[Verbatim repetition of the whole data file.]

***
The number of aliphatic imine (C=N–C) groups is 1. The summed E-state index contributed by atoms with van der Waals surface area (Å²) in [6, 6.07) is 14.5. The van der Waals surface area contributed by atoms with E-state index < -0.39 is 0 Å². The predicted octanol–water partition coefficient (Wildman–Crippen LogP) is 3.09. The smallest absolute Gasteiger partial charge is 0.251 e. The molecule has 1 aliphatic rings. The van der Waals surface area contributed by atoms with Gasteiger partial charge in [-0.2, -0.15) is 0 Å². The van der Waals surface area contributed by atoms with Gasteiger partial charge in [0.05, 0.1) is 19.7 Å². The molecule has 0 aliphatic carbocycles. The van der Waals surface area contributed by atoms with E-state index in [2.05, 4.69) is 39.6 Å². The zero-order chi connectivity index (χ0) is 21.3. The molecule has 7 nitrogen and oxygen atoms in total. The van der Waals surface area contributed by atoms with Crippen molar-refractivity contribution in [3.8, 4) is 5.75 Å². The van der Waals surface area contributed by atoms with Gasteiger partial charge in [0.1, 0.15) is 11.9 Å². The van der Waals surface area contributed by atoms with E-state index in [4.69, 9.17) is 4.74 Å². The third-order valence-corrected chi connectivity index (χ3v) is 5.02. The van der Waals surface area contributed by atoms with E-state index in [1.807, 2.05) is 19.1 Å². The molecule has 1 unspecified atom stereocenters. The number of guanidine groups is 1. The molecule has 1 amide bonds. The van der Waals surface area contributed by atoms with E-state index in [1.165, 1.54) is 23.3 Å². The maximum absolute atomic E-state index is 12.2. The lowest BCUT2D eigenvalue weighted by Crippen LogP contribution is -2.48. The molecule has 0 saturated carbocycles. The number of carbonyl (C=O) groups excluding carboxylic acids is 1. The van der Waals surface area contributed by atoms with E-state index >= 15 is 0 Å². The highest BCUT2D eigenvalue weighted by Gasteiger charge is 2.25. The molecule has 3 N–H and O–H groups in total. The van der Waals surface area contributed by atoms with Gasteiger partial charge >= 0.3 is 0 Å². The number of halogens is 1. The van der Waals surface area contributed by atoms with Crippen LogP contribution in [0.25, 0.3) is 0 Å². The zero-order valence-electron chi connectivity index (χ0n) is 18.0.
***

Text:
The number of aliphatic imine (C=N–C) groups is 1. The summed E-state index contributed by atoms with van der Waals surface area (Å²) in [6, 6.07) is 14.5. The van der Waals surface area contributed by atoms with E-state index < -0.39 is 0 Å². The predicted octanol–water partition coefficient (Wildman–Crippen LogP) is 3.09. The smallest absolute Gasteiger partial charge is 0.251 e. The molecule has 1 aliphatic rings. The van der Waals surface area contributed by atoms with Gasteiger partial charge in [-0.2, -0.15) is 0 Å². The van der Waals surface area contributed by atoms with Gasteiger partial charge in [0.05, 0.1) is 19.7 Å². The molecule has 0 aliphatic carbocycles. The van der Waals surface area contributed by atoms with E-state index in [2.05, 4.69) is 39.6 Å². The zero-order chi connectivity index (χ0) is 21.3. The molecule has 7 nitrogen and oxygen atoms in total. The van der Waals surface area contributed by atoms with Crippen molar-refractivity contribution in [3.8, 4) is 5.75 Å². The van der Waals surface area contributed by atoms with Gasteiger partial charge in [0.1, 0.15) is 11.9 Å². The van der Waals surface area contributed by atoms with E-state index in [4.69, 9.17) is 4.74 Å². The third-order valence-corrected chi connectivity index (χ3v) is 5.02. The van der Waals surface area contributed by atoms with E-state index in [1.807, 2.05) is 19.1 Å². The molecule has 1 unspecified atom stereocenters. The number of guanidine groups is 1. The molecule has 1 amide bonds. The van der Waals surface area contributed by atoms with E-state index in [1.165, 1.54) is 23.3 Å². The maximum absolute atomic E-state index is 12.2. The lowest BCUT2D eigenvalue weighted by Crippen LogP contribution is -2.48. The molecule has 0 saturated carbocycles. The number of carbonyl (C=O) groups excluding carboxylic acids is 1. The van der Waals surface area contributed by atoms with E-state index >= 15 is 0 Å². The highest BCUT2D eigenvalue weighted by Gasteiger charge is 2.25. The molecule has 3 N–H and O–H groups in total. The van der Waals surface area contributed by atoms with Gasteiger partial charge >= 0.3 is 0 Å². The number of halogens is 1. The van der Waals surface area contributed by atoms with Crippen LogP contribution in [0.25, 0.3) is 0 Å². The zero-order valence-electron chi connectivity index (χ0n) is 18.0.